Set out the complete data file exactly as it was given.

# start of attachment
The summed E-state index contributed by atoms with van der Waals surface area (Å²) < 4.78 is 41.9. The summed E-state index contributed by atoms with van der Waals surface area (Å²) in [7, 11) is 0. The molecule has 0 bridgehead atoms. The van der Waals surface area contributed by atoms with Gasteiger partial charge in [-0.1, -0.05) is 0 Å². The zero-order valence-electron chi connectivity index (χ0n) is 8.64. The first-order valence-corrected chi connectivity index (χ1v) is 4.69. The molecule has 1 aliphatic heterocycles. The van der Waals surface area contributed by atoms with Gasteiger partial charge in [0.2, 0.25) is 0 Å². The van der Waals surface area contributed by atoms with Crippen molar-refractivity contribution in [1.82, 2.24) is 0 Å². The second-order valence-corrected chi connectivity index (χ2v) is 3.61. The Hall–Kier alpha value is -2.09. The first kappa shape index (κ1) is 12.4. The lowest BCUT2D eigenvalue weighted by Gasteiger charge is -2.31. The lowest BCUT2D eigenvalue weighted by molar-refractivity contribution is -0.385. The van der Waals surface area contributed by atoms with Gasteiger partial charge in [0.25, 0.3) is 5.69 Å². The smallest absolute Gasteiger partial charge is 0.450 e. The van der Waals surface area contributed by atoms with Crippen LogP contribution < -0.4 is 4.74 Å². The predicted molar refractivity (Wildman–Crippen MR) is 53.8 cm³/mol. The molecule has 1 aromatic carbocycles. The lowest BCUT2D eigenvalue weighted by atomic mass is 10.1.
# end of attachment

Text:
The summed E-state index contributed by atoms with van der Waals surface area (Å²) < 4.78 is 41.9. The summed E-state index contributed by atoms with van der Waals surface area (Å²) in [7, 11) is 0. The molecule has 0 bridgehead atoms. The van der Waals surface area contributed by atoms with Gasteiger partial charge in [-0.1, -0.05) is 0 Å². The zero-order valence-electron chi connectivity index (χ0n) is 8.64. The first-order valence-corrected chi connectivity index (χ1v) is 4.69. The molecule has 1 aliphatic heterocycles. The van der Waals surface area contributed by atoms with Gasteiger partial charge in [0.2, 0.25) is 0 Å². The van der Waals surface area contributed by atoms with Crippen molar-refractivity contribution in [1.82, 2.24) is 0 Å². The second-order valence-corrected chi connectivity index (χ2v) is 3.61. The Hall–Kier alpha value is -2.09. The first kappa shape index (κ1) is 12.4. The lowest BCUT2D eigenvalue weighted by Gasteiger charge is -2.31. The lowest BCUT2D eigenvalue weighted by molar-refractivity contribution is -0.385. The van der Waals surface area contributed by atoms with Gasteiger partial charge in [0.25, 0.3) is 5.69 Å². The smallest absolute Gasteiger partial charge is 0.450 e. The van der Waals surface area contributed by atoms with Crippen LogP contribution < -0.4 is 4.74 Å². The predicted molar refractivity (Wildman–Crippen MR) is 53.8 cm³/mol. The molecule has 1 aromatic carbocycles. The lowest BCUT2D eigenvalue weighted by atomic mass is 10.1.